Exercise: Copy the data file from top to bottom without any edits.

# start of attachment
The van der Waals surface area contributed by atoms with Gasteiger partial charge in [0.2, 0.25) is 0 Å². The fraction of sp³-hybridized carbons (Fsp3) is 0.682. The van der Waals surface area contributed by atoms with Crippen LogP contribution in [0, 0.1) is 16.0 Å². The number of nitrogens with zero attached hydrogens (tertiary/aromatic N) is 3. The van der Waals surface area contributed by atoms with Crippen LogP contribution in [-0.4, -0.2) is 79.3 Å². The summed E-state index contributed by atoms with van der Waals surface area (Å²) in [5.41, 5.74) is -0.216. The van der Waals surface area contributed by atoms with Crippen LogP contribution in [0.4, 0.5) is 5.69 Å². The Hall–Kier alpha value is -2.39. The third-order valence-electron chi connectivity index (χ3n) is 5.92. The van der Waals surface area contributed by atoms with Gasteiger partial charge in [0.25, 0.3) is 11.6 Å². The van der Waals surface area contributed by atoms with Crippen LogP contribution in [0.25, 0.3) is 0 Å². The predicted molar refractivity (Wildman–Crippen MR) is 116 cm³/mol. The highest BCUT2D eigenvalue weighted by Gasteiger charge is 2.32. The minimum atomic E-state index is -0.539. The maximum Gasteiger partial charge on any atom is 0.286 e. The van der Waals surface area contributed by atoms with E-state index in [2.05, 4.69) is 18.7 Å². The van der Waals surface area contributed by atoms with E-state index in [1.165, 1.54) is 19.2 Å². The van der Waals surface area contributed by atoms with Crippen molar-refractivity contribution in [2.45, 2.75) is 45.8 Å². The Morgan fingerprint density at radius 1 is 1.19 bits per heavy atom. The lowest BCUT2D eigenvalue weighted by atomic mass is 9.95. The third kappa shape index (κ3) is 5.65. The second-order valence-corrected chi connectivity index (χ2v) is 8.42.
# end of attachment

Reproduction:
The van der Waals surface area contributed by atoms with Gasteiger partial charge in [0.2, 0.25) is 0 Å². The fraction of sp³-hybridized carbons (Fsp3) is 0.682. The van der Waals surface area contributed by atoms with Crippen LogP contribution in [0, 0.1) is 16.0 Å². The number of nitrogens with zero attached hydrogens (tertiary/aromatic N) is 3. The van der Waals surface area contributed by atoms with Crippen LogP contribution in [-0.4, -0.2) is 79.3 Å². The summed E-state index contributed by atoms with van der Waals surface area (Å²) in [5.41, 5.74) is -0.216. The van der Waals surface area contributed by atoms with Crippen LogP contribution in [0.4, 0.5) is 5.69 Å². The Hall–Kier alpha value is -2.39. The third-order valence-electron chi connectivity index (χ3n) is 5.92. The van der Waals surface area contributed by atoms with Gasteiger partial charge in [0.25, 0.3) is 11.6 Å². The van der Waals surface area contributed by atoms with Crippen LogP contribution in [0.25, 0.3) is 0 Å². The predicted molar refractivity (Wildman–Crippen MR) is 116 cm³/mol. The highest BCUT2D eigenvalue weighted by Gasteiger charge is 2.32. The minimum atomic E-state index is -0.539. The maximum Gasteiger partial charge on any atom is 0.286 e. The van der Waals surface area contributed by atoms with E-state index in [2.05, 4.69) is 18.7 Å². The van der Waals surface area contributed by atoms with E-state index in [1.165, 1.54) is 19.2 Å². The van der Waals surface area contributed by atoms with Crippen molar-refractivity contribution in [2.45, 2.75) is 45.8 Å². The Morgan fingerprint density at radius 1 is 1.19 bits per heavy atom. The lowest BCUT2D eigenvalue weighted by atomic mass is 9.95. The third kappa shape index (κ3) is 5.65. The second-order valence-corrected chi connectivity index (χ2v) is 8.42.